CAMPAIGNERS are set to protest against possible cuts to Welsh language immersion centres, ahead of a crucial cabinet meeting.

As part of planned cuts to help balance the books following the loss of Welsh Government grant funding, Gwynedd council is planning to slash  the available funding for its immersion centres by £96,00 from September – which could see one of the centres closed or the facilities staffed by fewer teachers.

A decision is expected by the council cabinet on April 2, which comes just weeks after the full motion passed a motion objection to any cuts which would have a “a harmful impact” on the service provided.

The centres offer intensive language sessions for children from other parts of the UK and abroad who move into the county unable to speak Welsh, meaning they are at least partially fluent when joining their local school.

At present, the five centres are based in Dolgellau, Llangybi, Maesincla, Penrhyndeudraeth and Porthmadog.

But according to pressure group Cymdeithas yr Iaith Gymraeg, the centres have the ability to “change people’s lives” and have an “extremely positive” impact on the language.

As a result, members will hold a protest on Caernarfon’s Maes on Saturday March 30, less than a week before their fate is decided.

In a letter to the council leader, the wife of a man who moved to Talysarn from Kent in the early 90’s warned that any cuts would be “very damaging.”

Marcus Smith was intensively taught Welsh in the Llangybi language centre after his family moved from to Talysarn in the early nineties.

“Thanks to this centre and its staff, Marcus is now living his life in Welsh and speaks it naturally with his children,” Annest Smith, who will also speak during the protest, wrote in her letter to Cllr Dyfrig Siencyn.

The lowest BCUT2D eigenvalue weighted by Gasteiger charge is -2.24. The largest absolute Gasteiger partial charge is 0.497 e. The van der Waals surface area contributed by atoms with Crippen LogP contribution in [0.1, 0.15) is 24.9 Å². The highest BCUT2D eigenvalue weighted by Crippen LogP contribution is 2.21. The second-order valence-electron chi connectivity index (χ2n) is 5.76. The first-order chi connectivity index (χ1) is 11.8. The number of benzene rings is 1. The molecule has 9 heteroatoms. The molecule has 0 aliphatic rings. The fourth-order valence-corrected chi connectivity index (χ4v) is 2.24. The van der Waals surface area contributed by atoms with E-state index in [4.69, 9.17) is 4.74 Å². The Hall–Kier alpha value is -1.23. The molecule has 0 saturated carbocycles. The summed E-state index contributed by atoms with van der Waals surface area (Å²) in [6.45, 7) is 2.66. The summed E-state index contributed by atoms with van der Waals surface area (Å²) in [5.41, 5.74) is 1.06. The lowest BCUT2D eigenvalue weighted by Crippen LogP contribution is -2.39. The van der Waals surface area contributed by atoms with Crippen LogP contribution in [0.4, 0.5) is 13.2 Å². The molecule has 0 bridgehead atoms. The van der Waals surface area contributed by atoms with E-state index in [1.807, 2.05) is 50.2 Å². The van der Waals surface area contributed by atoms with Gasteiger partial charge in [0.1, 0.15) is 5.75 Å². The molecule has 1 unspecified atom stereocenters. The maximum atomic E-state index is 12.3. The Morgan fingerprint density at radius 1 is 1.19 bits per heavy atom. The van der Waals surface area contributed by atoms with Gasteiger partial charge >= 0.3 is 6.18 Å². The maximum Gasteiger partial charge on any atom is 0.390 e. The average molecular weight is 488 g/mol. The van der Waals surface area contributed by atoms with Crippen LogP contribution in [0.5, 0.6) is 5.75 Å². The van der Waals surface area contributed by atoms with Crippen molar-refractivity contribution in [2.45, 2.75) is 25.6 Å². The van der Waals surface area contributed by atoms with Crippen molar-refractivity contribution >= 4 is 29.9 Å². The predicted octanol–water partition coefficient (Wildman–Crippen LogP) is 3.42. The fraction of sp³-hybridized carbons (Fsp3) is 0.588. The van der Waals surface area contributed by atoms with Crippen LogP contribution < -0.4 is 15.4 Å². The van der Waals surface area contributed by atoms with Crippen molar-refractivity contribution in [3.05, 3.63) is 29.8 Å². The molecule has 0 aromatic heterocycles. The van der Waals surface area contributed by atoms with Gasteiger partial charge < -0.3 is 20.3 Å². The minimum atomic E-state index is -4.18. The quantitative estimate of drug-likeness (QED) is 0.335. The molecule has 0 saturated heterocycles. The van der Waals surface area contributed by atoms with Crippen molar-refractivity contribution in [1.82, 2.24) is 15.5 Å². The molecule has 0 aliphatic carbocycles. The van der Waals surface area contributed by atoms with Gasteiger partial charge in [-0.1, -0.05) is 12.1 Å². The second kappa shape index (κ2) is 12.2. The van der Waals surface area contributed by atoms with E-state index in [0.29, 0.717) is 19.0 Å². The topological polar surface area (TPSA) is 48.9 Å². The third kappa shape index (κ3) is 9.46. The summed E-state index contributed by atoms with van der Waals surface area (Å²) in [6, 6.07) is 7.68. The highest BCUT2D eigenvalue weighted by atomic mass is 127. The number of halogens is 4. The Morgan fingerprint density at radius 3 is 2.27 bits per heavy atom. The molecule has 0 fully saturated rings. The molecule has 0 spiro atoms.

“Without attending the language centre, this would almost certainly not be the case.

“As you know, we are a Welsh only speaking family in the house, and Marcus is a part of a rural agricultural community in Meirionnydd.”

She added, “These centres have a long term impact on so many people and families in Gwynedd. They are essential to the survival of the language in the county and beyond.

“Any cuts would be very damaging, and would be contrary to the council’s language policy.”

Council officers have highlighted the need to cut costs due to rising inflation as well as a 10% cut in the Welsh Government’s Education Improvement Grant (EIG), resulting in a shortfall in the centres’ budgets.

The grant is shared out among schools and is used to improve the quality of teaching, learning, leadership, and to support inclusion, but last year’s draft budget outlined plans to slash funding by £22m over two years.

But Menna Machreth of Cymdeithas yr Iaith, urged the cabinet to “change their minds.”

Menna Machreth from Cymdeithas yr Iaith added: “Annest and Marcus’ family’s experience just goes to show how important these language centres are to the language and our communities,” she said.

“They change people’s lives and have an extremely positive impact on the language, and also in the long term.

“The centres are one of the main successes there have been in terms of including those who move in to Wales – ensuring that schools continue to teach through the medium of Welsh and giving full access to community life to the young people who move into the area.

“We’re hopeful that the council’s cabinet will change its mind before making a final decision next month.”

The protest will be held on Caernarfon’s Maes from 11:30am on Saturday, March 30 before the cabinet meets, also in Caernarfon, on Tuesday, April 2 at 1pm.